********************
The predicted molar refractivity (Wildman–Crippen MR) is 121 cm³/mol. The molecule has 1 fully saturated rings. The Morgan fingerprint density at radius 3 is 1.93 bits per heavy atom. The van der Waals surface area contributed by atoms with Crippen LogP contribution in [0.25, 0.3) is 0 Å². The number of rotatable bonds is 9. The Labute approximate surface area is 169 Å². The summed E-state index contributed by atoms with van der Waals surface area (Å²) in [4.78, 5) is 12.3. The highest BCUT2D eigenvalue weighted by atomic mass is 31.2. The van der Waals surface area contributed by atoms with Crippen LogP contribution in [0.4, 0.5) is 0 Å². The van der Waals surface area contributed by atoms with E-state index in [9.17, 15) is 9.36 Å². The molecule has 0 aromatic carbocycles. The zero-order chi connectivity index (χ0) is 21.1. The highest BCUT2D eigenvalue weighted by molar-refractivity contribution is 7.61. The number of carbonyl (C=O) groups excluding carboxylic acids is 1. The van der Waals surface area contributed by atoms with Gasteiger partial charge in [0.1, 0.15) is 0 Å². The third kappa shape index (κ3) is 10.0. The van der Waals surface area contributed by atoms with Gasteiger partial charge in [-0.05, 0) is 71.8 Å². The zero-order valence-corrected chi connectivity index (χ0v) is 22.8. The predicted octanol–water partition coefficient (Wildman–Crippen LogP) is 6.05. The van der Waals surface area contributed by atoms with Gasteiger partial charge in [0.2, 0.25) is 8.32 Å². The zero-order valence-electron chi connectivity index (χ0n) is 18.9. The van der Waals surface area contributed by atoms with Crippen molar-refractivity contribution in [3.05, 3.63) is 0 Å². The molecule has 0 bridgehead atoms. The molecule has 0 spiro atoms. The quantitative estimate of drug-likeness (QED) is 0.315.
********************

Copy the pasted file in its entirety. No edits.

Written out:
The predicted molar refractivity (Wildman–Crippen MR) is 121 cm³/mol. The molecule has 1 fully saturated rings. The Morgan fingerprint density at radius 3 is 1.93 bits per heavy atom. The van der Waals surface area contributed by atoms with Crippen LogP contribution in [0.25, 0.3) is 0 Å². The number of rotatable bonds is 9. The Labute approximate surface area is 169 Å². The summed E-state index contributed by atoms with van der Waals surface area (Å²) in [4.78, 5) is 12.3. The highest BCUT2D eigenvalue weighted by atomic mass is 31.2. The van der Waals surface area contributed by atoms with Crippen LogP contribution in [0.4, 0.5) is 0 Å². The van der Waals surface area contributed by atoms with E-state index in [9.17, 15) is 9.36 Å². The molecule has 0 aromatic carbocycles. The zero-order chi connectivity index (χ0) is 21.1. The highest BCUT2D eigenvalue weighted by molar-refractivity contribution is 7.61. The number of carbonyl (C=O) groups excluding carboxylic acids is 1. The van der Waals surface area contributed by atoms with Gasteiger partial charge in [0.1, 0.15) is 0 Å². The third kappa shape index (κ3) is 10.0. The van der Waals surface area contributed by atoms with Gasteiger partial charge in [-0.05, 0) is 71.8 Å². The zero-order valence-corrected chi connectivity index (χ0v) is 22.8. The predicted octanol–water partition coefficient (Wildman–Crippen LogP) is 6.05. The van der Waals surface area contributed by atoms with Gasteiger partial charge in [0.2, 0.25) is 8.32 Å². The zero-order valence-electron chi connectivity index (χ0n) is 18.9. The van der Waals surface area contributed by atoms with Crippen molar-refractivity contribution in [3.05, 3.63) is 0 Å². The molecule has 0 bridgehead atoms. The molecule has 0 spiro atoms. The quantitative estimate of drug-likeness (QED) is 0.315.